August 1, 2018
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What we have to gain when we listen to our community’s youth

This Cleveland nonprofit empowers teens and pre-teens through engaged learning and discussion

At a recent event, EYEJ participants created superheroes who will defend and support their communities. Photo courtesy of EYEJ

Launched in 2013, EYEJ works to empower Cleveland’s youth. As part of our commitment to youth, we have developed interactive discussions for achieving social justice. Specifically, our Discussion Series serves close to 1,000 youth and is focused on communication, development of social and emotional learning, and critical thinking.

While we are focused on youth, 95 percent of whom come from families that struggle with the effects of poverty, we have learned that not only do most of our youth use what they’ve learned in their own communities, but the adults who are speaking and facilitating the discussions gain deeper awareness and understanding themselves. Together we are coming up with solutions to create social justice in our Cleveland community.

With over 450 volunteers, we are a diverse group. We invite adults from different walks of life—for example a Cleveland Clinic doctor will partner with an ex-felon who’s turned their life around—so that our youth can hear different perspectives on various topics.

In a recent discussion regarding the topic of stress, one of our speakers recommended confiding in friends to help combat stress; another volunteer might recommend a breathing exercise or yoga. We are creating a space where young people can decide what works best for them and create their own solutions. It’s these experiences as well as learning from diverse adults that impact the youth by allowing them to see various viewpoints on a topic. We also get to hear from our young people on what they do to combat stress—it could be anything from eating candy to playing basketball. We believe that no one group can combat and create social justice, it’s all of us together that will make this happen.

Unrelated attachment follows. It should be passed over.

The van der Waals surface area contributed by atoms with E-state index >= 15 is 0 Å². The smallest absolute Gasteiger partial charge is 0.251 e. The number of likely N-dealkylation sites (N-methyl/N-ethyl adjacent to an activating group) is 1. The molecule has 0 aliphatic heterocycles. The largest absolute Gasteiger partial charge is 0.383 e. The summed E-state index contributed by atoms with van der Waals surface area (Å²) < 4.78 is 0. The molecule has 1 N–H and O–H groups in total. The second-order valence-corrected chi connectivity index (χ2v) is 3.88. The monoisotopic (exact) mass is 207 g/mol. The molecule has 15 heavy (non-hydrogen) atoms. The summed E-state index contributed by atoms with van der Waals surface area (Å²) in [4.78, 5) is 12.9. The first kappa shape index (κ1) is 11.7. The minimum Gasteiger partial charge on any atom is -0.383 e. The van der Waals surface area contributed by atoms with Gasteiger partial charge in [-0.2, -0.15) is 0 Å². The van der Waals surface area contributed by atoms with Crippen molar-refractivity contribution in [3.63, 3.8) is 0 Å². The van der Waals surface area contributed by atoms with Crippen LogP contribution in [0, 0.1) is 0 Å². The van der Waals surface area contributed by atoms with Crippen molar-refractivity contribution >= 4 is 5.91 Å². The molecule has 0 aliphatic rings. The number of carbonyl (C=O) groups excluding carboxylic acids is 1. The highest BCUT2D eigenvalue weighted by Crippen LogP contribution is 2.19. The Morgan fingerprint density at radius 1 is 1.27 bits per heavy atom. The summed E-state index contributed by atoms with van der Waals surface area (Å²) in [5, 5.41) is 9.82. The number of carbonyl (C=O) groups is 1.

We have to learn to listen to each other—young people have a lot to share about how to live with these complexities. It’s a two-way street, and we should honor that.

We created the EYEJ Impact 25 Youth Council, a group of 19 youth ages 15-25 from all across districts in Cleveland, to come together to brainstorm issues, injustices, and challenges they and their peers face in their community. We know that these young people are dealing with the toxic stress of their environment, from poverty to violence. When the Youth Council broke down all of the injustices they face (40 different categories and counting), we were exhausted ourselves trying to figure out what to focus on to help youth safety in our city. With so many issues facing our young people today, it’s easy for people to get overwhelmed in searching for solutions. We have to remember we were young once, and these kids are hungry to learn if we give them a chance. Too many have been set up for failure, and I’m hoping that we remember that they are the future and that we don’t give up.

Adults provide experience, teaching, and expertise, but our youth live in a different, much more complex world than we did at their age. We have to learn to listen to each other—young people have a lot to share about how to live with these complexities. It’s a two-way street, and we should honor that.

Ready to help? Find out how you can volunteer or donate to EYEJ.

Mai Moore

Mai Moore is the Founder and Executive Director of the nonprofit EYEJ: Empowering Youth, Exploring Justice. The organization was founded in 2013. Mai also has 20 years of experience in marketing. Mai has a deep passion for empowering people, bridging worlds, and developing start-ups.